Public opinion on the value and necessity has been split right in the in the middle since the inaugural Job Summit initiative last year. Some view it as just a fundraising initiative for organisers while others have hailed it as much needed impetus to job creation. One of the conveners of the Job Summit, Dr Mpho Pheko has defended their initiative, saying they are creating a platform for various stakeholders to discuss how they can create jobs for the unemployed graduates. “The Job Summit does not create jobs but is an advocacy platform where all key players including government ministries, private sector, experts and individuals dialogue on job creation strategies,” she insisted. She said before the Job Summit there was no strategic single forum in Botswana that brought together stakeholders to facilitate discussions and specific strategies that can create jobs.
Asked if the 2015 Job Summit has produced any tangible results, Dr Pheko said it served as a platform for stakeholders to obtain a comprehensive overview of where the country is in terms of job creation, as well as to allow stakeholders to collectively design a national vision and strategies for job creation. Some critics of the Job Summit have viewed the conveners as people who are trying to push their own agenda including raising funds, something which Pheko vehemently denies. “The reasons why people had to buy tickets was that hosting the summit is very expensive as we have to pay for the expenses,” said Pheko. On the 2016 Summit Pheko revealed that they have asked some companies to sponsor some unemployed youth to attend the summit so that they can also air their views.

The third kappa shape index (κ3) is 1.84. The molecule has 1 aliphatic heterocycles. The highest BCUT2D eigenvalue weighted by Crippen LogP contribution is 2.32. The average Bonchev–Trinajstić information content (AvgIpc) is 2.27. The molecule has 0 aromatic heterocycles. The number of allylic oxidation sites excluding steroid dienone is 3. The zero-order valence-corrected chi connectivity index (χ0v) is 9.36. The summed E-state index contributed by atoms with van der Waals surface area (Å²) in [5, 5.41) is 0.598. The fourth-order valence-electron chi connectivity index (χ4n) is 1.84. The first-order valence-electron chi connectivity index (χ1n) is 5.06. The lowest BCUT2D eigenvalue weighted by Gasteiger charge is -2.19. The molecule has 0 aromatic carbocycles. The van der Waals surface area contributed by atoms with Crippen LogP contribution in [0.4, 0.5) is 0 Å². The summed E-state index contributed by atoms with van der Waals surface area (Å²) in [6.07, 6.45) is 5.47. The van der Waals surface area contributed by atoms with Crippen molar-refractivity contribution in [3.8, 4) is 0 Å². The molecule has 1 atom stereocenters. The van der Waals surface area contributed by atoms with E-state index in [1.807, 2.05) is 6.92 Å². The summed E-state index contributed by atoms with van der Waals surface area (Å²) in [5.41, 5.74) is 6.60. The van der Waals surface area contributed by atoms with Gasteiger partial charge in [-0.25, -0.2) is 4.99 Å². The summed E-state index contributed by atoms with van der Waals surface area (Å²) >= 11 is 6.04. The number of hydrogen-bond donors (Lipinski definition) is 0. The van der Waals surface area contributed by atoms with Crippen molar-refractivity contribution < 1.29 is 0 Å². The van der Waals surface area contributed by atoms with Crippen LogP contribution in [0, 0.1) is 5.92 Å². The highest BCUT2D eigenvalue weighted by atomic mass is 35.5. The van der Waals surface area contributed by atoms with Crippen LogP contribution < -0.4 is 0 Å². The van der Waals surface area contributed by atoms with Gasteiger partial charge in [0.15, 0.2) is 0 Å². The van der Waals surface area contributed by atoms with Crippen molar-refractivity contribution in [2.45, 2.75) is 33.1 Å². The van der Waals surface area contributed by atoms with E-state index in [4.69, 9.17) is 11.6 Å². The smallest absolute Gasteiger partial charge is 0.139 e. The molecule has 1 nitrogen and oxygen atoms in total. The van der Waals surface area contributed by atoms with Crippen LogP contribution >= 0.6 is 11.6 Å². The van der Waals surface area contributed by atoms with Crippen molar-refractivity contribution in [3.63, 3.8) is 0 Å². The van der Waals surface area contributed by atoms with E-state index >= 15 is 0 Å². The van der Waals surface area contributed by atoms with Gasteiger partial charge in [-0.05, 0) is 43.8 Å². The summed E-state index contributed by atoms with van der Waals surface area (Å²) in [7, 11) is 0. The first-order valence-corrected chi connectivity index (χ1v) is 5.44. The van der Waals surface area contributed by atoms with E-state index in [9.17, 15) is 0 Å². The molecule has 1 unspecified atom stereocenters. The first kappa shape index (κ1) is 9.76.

Associate Professor at the University of Botswana Brothers Malema says issue of unemployment should be looked at holistically. “The Job Summit is a good concept but they need to discuss the issue of employment from Botswana’s perspective rather than looking at it globally,” he said. Malema said a meaningful approach should be established through a combined effort as the issue of unemployment knows no political and societal lines, as it is a national problem. Political analyst Anthony Morima has dismissed the summit as another talk shop which will not produce any tangible results.“You cannot talk about job creation when we don’t have the National Skills Database and National Skills Tracer Studies because they are very important and will give guidance on how to address the unemployment issue,” he said. Morima posited that what Job Summit is doing is just repeating what has been done by other organisations like the Business Botswana at their 2012 National Business Council in Francistown. He called for clear mentorship and job shadowing programmes as some of the ways of giving graduates necessary skills.